In Stor/Gard, Inc. v. Strathmore Ins. Co., No. 12-1650, 2013 U.S. App. LEXIS 11015 (1st Cir. May 31, 2013), the First Circuit rejected the notion that a 2% contribution to a loss could be a “cause” of the loss. Defendant Strathmore Insurance Company (“Strathmore”) insured Plaintiff SGI, which owned property with self-storage warehouses, and Plaintiff Stor/Gard, Inc., which managed the property (together, “Plaintiffs”). Id. at *2. At one edge of the insured property was a retaining wall at the bottom of a steep slope rising above the property. Id. In March, 2010, during or after a three-day snowstorm, soil from the slope ran over the retaining wall, onto the property, causing a collapse (the “Loss”). Id. at *2. Plaintiffs made a claim and Strathmore obtained two engineering reports reflecting that water from the storm had soaked into the slope above the retaining wall causing the landslide that caused the loss, and that the loss was due to “a combination of heavy rain infiltrating into the slope and the inadequate subsurface drainage behind the retaining wall.” Id. at *8-9 (quotations omitted).  Both reports agreed that though there may have been some nominal amount of leakage from a drain pipe, it “was not a cause or contributing factor,” that the loss was due to “slope and retaining wall failure.” Id. (quotations omitted).  One of the reports indicated the drain leakage “represented merely 2 percent of the water [that] infiltrated the area.” Id. (quotations omitted).

Strathmore denied Plaintiffs’ ensuing claim pursuant to, in relevant part, the landslide, collapse, and weather exclusions in the policy, and Plaintiffs sued, alleging breach of contract and violation of Massachusetts’ unfair and deceptive practices statute, M.G.L. c. 93A.  Id. at *9. A magistrate judge sitting by consent of the parties granted Strathmore’s motion for summary judgment and the First Circuit affirmed.  Id. at *1, *9-10.

The policy contained a standard ISO earth movement exclusion with an anti-concurrent causation clause. 

The “additional coverage – collapse” section, however, provided coverage for, in relevant part, “direct physical loss or damage” if “caused by collapse of a building or any part of a building” and “caused by” a listed peril.  Id. at *6. Among the listed perils was, indirectly, “water damage,” meaning “accidental discharge or leakage of water . . . as the direct result of the breaking apart or cracking of a plumbing . . . or other system” on the property. Id.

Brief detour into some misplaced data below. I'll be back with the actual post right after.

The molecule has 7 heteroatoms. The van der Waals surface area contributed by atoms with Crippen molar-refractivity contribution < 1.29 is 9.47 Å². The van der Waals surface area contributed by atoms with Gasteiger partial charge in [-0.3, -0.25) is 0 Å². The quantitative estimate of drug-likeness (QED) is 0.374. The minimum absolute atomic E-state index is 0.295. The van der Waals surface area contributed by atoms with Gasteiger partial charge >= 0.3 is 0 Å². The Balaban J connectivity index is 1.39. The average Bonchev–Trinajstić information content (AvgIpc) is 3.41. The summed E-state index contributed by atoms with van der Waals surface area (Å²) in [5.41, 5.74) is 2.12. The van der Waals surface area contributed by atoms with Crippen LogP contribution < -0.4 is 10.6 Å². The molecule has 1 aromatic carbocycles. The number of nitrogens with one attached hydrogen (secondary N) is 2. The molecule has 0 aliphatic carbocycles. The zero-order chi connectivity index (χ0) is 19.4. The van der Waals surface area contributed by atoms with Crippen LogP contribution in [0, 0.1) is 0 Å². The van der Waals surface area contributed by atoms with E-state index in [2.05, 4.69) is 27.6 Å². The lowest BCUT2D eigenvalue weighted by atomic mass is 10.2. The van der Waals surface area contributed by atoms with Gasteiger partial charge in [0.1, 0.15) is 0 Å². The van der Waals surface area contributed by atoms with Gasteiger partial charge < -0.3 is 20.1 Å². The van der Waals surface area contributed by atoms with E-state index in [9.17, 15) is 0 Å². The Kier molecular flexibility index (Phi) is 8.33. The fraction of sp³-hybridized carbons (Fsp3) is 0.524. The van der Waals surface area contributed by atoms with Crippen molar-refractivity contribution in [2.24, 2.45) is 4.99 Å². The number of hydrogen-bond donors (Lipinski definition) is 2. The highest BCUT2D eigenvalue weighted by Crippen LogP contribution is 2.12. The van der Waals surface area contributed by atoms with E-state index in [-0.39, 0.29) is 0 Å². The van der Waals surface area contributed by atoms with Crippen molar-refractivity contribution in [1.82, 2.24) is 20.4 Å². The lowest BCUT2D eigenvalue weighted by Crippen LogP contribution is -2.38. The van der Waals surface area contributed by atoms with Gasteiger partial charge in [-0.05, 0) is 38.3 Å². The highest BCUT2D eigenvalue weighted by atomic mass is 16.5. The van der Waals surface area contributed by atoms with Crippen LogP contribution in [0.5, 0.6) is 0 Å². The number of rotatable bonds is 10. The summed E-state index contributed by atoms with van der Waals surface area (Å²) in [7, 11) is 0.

The magistrate rejected Plaintiffs’ argument that the anti-concurrent causation provision in paragraph 1 of the exclusions section does not apply if an “additional coverage” (here, collapse) is the concurrent cause because the “additional coverage” section does not itself have an anti-concurrent causation provision. Id. at *10-11.  Instead, the magistrate agreed with Strathmore’s argument that the un-contradicted evidence was that the Loss was caused by a landslide and was excluded from coverage, and that the causes of loss in the “additional coverage” section “are still subject to the exclusions in the exclusions section.” Id. at *10-11 (quotations omitted, alterations in the original).

Reviewing the decision de novo, the First Circuit affirmed under simpler reasoning.  Id. at *9, 12. The court reviewed Massachusetts’ law of causation, explaining that Massachusetts  follows the efficient proximate cause approach to losses with multiple causes, meaning coverage exists if either “the predominant cause of the loss is a covered peril,” or a covered cause of loss “set in motion a train of events leading to a loss.” Id. at *4-5 (quoting Boazova v. Safety Ins. Co., 968 N.E.2d 385, 394 n.4 (Mass. 2012) (quotations omitted), Jussim v. Mass. Bar Ins. Co., 610 N.E.2d 954, 955-56 (Mass. 1993) (quotations omitted)). However, the court explained further that Massachusetts law has enforced anti-concurrent-cause provisions which “contract around” the concurrent-cause doctrine.  Id. at *5.

The First Circuit rejected the plaintiffs’ argument premised on the leaking pipe being a 2% cause of the loss. The court held that the 2% contribution from the leaking drain pipe simply could not be “the predominant cause of the loss” and could not have “put in motion events that caused the collapse.” Id. at *17 (citations omitted). Since the water did not cause the loss, there was no “additional coverage” for collapse, and there was no concurrent causation issue in the first instance.

This holding could be helpful for insurers confronting circumstances in which a potentially covered cause of loss is, at most, a small factor in causing the loss.